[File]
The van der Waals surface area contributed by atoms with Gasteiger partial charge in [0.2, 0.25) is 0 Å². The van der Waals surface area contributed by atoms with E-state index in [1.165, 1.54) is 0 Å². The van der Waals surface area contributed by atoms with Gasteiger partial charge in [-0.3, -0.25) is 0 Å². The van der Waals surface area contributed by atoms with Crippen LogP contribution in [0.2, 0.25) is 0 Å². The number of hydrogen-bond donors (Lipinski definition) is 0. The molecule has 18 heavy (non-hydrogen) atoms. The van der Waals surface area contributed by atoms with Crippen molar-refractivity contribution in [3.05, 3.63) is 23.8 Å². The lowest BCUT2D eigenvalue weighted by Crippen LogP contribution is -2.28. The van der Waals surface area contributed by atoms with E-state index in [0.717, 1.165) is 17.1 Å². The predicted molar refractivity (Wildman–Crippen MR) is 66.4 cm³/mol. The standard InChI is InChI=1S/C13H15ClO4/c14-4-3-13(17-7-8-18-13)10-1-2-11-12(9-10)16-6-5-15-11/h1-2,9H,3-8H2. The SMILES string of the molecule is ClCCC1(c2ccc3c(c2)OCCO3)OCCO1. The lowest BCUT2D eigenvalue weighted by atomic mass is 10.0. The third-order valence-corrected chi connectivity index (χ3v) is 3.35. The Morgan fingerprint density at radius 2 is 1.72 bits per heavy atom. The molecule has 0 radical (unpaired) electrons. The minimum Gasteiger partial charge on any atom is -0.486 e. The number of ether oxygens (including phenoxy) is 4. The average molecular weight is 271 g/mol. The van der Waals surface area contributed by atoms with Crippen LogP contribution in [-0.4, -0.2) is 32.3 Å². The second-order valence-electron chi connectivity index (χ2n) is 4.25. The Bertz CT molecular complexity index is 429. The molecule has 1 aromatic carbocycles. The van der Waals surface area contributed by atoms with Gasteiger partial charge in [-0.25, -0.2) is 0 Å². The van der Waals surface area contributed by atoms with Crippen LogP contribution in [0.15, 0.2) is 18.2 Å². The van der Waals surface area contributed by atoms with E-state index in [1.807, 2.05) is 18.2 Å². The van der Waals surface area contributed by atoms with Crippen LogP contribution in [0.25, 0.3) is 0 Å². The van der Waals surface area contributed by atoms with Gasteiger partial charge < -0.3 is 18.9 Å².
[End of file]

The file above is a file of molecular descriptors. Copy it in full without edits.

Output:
The van der Waals surface area contributed by atoms with Gasteiger partial charge in [0.2, 0.25) is 0 Å². The van der Waals surface area contributed by atoms with E-state index in [1.165, 1.54) is 0 Å². The van der Waals surface area contributed by atoms with Gasteiger partial charge in [-0.3, -0.25) is 0 Å². The van der Waals surface area contributed by atoms with Crippen LogP contribution in [0.2, 0.25) is 0 Å². The number of hydrogen-bond donors (Lipinski definition) is 0. The molecule has 18 heavy (non-hydrogen) atoms. The van der Waals surface area contributed by atoms with Crippen molar-refractivity contribution in [3.05, 3.63) is 23.8 Å². The lowest BCUT2D eigenvalue weighted by Crippen LogP contribution is -2.28. The van der Waals surface area contributed by atoms with E-state index in [0.717, 1.165) is 17.1 Å². The predicted molar refractivity (Wildman–Crippen MR) is 66.4 cm³/mol. The standard InChI is InChI=1S/C13H15ClO4/c14-4-3-13(17-7-8-18-13)10-1-2-11-12(9-10)16-6-5-15-11/h1-2,9H,3-8H2. The SMILES string of the molecule is ClCCC1(c2ccc3c(c2)OCCO3)OCCO1. The lowest BCUT2D eigenvalue weighted by atomic mass is 10.0. The third-order valence-corrected chi connectivity index (χ3v) is 3.35. The Morgan fingerprint density at radius 2 is 1.72 bits per heavy atom. The molecule has 0 radical (unpaired) electrons. The minimum Gasteiger partial charge on any atom is -0.486 e. The number of ether oxygens (including phenoxy) is 4. The average molecular weight is 271 g/mol. The van der Waals surface area contributed by atoms with Crippen LogP contribution in [-0.4, -0.2) is 32.3 Å². The second-order valence-electron chi connectivity index (χ2n) is 4.25. The Bertz CT molecular complexity index is 429. The molecule has 1 aromatic carbocycles. The van der Waals surface area contributed by atoms with Gasteiger partial charge in [-0.25, -0.2) is 0 Å². The van der Waals surface area contributed by atoms with Crippen LogP contribution in [0.15, 0.2) is 18.2 Å². The van der Waals surface area contributed by atoms with E-state index in [1.807, 2.05) is 18.2 Å². The van der Waals surface area contributed by atoms with Crippen LogP contribution in [0.25, 0.3) is 0 Å². The van der Waals surface area contributed by atoms with Gasteiger partial charge < -0.3 is 18.9 Å².